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Virchows Arch. 2011 Mar;458(3):363-9. doi: 10.1007/s00428-010-1034-1. Epub 2010 Dec 30.

An unusual and potentially misleading phenotypic change in a primary gastrointestinal stromal tumour (GIST) under imatinib mesylate therapy.

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  • 1Department of Surgery, University Hospital, Erlangen, Germany.

Abstract

We present a unique case of a 62-year-old female who was diagnosed with a huge gastric gastrointestinal stromal tumour (GIST). Core needle biopsy revealed a cellular spindle cell GIST with diffuse expression of CD117 and CD34. Four mitotic figures were counted in ten available HPFs, indicating a high-risk tumour. Computed tomography scan, performed after 8 months of neoadjuvant imatinib mesylate treatment (Glivec, 400 mg/day), revealed a partial response with reduction of tumour size from 20 × 15 × 15 cm to 13.3 × 8 × 7.6 cm. The patient underwent complete tumour resection. The tumour revealed extensive cystic changes and hyalinisation in 90% of the tumour mass. Multiple viable tumour clones, measuring up to 1 cm, showed highly anaplastic, large epithelioid cells with vesicular nuclei and prominent, centrally located nucleoli, strikingly mimicking the appearance of proximal-type epithelioid sarcoma, anaplastic carcinoma, melanoma or epithelioid angiosarcoma. These anaplastic tumour cells expressed pankeratin (KL-1) and vimentin, but they were completely negative for CD117, DOG-1, CD34, S100, desmin, α-smooth muscle actin, HMB45, CD30, CD45, CK7, CK20 and 34βE-12. Sufficient tissue for molecular analysis was available from the resected tumour. No mutations were detected in KIT exons 9, 11, 13, 17, PDGFRA exons 12, 14, 18, KRAS and BRAF. The patient was alive with no evidence of recurrence 28 months later. To our knowledge, this represents the first report on this unusual type of trans-differentiation in GIST under imatinib therapy. Awareness of this phenomenon would help to avoid diagnostic confusion when evaluating post-treatment resections from GISTs.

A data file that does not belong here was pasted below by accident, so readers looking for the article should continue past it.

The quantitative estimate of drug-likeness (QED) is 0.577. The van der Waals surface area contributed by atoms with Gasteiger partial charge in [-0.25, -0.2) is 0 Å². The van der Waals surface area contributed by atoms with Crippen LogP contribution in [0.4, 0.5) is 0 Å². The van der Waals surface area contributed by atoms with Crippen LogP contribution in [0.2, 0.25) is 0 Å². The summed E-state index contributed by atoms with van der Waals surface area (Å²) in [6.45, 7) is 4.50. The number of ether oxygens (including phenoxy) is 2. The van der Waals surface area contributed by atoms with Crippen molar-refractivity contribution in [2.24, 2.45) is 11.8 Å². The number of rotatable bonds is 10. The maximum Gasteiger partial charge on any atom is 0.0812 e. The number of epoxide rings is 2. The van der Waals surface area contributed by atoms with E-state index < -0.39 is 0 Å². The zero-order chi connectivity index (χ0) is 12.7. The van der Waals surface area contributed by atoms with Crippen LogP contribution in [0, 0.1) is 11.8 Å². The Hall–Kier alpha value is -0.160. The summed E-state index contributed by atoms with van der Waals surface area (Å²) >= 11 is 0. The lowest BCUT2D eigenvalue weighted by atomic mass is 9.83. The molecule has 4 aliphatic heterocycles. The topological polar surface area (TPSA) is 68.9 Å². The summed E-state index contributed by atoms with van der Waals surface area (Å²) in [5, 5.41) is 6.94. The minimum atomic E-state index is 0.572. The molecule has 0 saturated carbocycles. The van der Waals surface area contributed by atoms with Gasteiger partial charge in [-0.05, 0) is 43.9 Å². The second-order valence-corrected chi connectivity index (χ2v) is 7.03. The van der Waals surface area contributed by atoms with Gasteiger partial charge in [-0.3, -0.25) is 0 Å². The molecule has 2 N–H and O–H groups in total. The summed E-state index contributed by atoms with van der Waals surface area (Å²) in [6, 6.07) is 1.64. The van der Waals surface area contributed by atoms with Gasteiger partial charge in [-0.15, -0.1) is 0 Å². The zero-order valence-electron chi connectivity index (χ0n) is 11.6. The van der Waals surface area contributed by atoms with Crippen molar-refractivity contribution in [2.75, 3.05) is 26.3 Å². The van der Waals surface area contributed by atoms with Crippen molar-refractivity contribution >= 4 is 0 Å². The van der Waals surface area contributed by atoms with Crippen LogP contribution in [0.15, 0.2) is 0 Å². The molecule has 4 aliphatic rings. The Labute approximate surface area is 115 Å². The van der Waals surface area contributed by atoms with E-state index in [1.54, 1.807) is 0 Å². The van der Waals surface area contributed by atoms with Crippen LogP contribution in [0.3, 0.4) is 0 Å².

PMID:
21191613
[PubMed - indexed for MEDLINE]
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